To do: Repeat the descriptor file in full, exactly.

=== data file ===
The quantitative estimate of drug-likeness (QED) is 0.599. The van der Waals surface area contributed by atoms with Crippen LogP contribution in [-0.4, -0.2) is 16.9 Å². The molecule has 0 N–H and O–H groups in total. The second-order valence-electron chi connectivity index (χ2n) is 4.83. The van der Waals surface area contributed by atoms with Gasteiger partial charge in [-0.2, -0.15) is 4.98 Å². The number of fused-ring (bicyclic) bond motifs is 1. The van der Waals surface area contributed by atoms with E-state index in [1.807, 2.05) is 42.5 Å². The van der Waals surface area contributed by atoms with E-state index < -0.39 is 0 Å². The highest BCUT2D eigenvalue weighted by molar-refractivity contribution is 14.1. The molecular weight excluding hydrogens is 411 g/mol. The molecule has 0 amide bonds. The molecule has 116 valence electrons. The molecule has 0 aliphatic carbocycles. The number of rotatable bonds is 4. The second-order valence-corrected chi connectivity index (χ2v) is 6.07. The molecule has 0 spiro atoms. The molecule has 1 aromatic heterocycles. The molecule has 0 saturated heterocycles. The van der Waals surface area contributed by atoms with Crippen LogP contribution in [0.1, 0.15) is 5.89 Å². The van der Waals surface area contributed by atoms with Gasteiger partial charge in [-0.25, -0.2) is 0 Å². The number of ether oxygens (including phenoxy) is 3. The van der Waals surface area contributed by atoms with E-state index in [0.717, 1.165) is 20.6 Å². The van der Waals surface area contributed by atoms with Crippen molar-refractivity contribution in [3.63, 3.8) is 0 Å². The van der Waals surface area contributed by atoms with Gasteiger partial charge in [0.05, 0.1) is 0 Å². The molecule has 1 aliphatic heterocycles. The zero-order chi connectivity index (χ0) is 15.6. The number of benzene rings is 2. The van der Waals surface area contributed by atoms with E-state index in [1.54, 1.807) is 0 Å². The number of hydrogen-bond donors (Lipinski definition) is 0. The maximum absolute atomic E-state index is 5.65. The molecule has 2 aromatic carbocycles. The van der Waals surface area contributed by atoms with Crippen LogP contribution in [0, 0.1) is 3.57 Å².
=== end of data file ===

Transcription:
The quantitative estimate of drug-likeness (QED) is 0.599. The van der Waals surface area contributed by atoms with Crippen LogP contribution in [-0.4, -0.2) is 16.9 Å². The molecule has 0 N–H and O–H groups in total. The second-order valence-electron chi connectivity index (χ2n) is 4.83. The van der Waals surface area contributed by atoms with Gasteiger partial charge in [-0.2, -0.15) is 4.98 Å². The number of fused-ring (bicyclic) bond motifs is 1. The van der Waals surface area contributed by atoms with E-state index in [1.807, 2.05) is 42.5 Å². The van der Waals surface area contributed by atoms with E-state index < -0.39 is 0 Å². The highest BCUT2D eigenvalue weighted by molar-refractivity contribution is 14.1. The molecular weight excluding hydrogens is 411 g/mol. The molecule has 0 amide bonds. The molecule has 116 valence electrons. The molecule has 0 aliphatic carbocycles. The number of rotatable bonds is 4. The second-order valence-corrected chi connectivity index (χ2v) is 6.07. The molecule has 0 spiro atoms. The molecule has 1 aromatic heterocycles. The molecule has 0 saturated heterocycles. The van der Waals surface area contributed by atoms with Crippen LogP contribution in [0.1, 0.15) is 5.89 Å². The van der Waals surface area contributed by atoms with Gasteiger partial charge in [-0.25, -0.2) is 0 Å². The number of ether oxygens (including phenoxy) is 3. The van der Waals surface area contributed by atoms with E-state index in [0.717, 1.165) is 20.6 Å². The van der Waals surface area contributed by atoms with Crippen molar-refractivity contribution in [3.63, 3.8) is 0 Å². The van der Waals surface area contributed by atoms with Gasteiger partial charge in [0.05, 0.1) is 0 Å². The molecule has 1 aliphatic heterocycles. The zero-order chi connectivity index (χ0) is 15.6. The number of benzene rings is 2. The van der Waals surface area contributed by atoms with E-state index in [1.54, 1.807) is 0 Å². The number of hydrogen-bond donors (Lipinski definition) is 0. The maximum absolute atomic E-state index is 5.65. The molecule has 2 aromatic carbocycles. The van der Waals surface area contributed by atoms with Crippen LogP contribution in [0, 0.1) is 3.57 Å².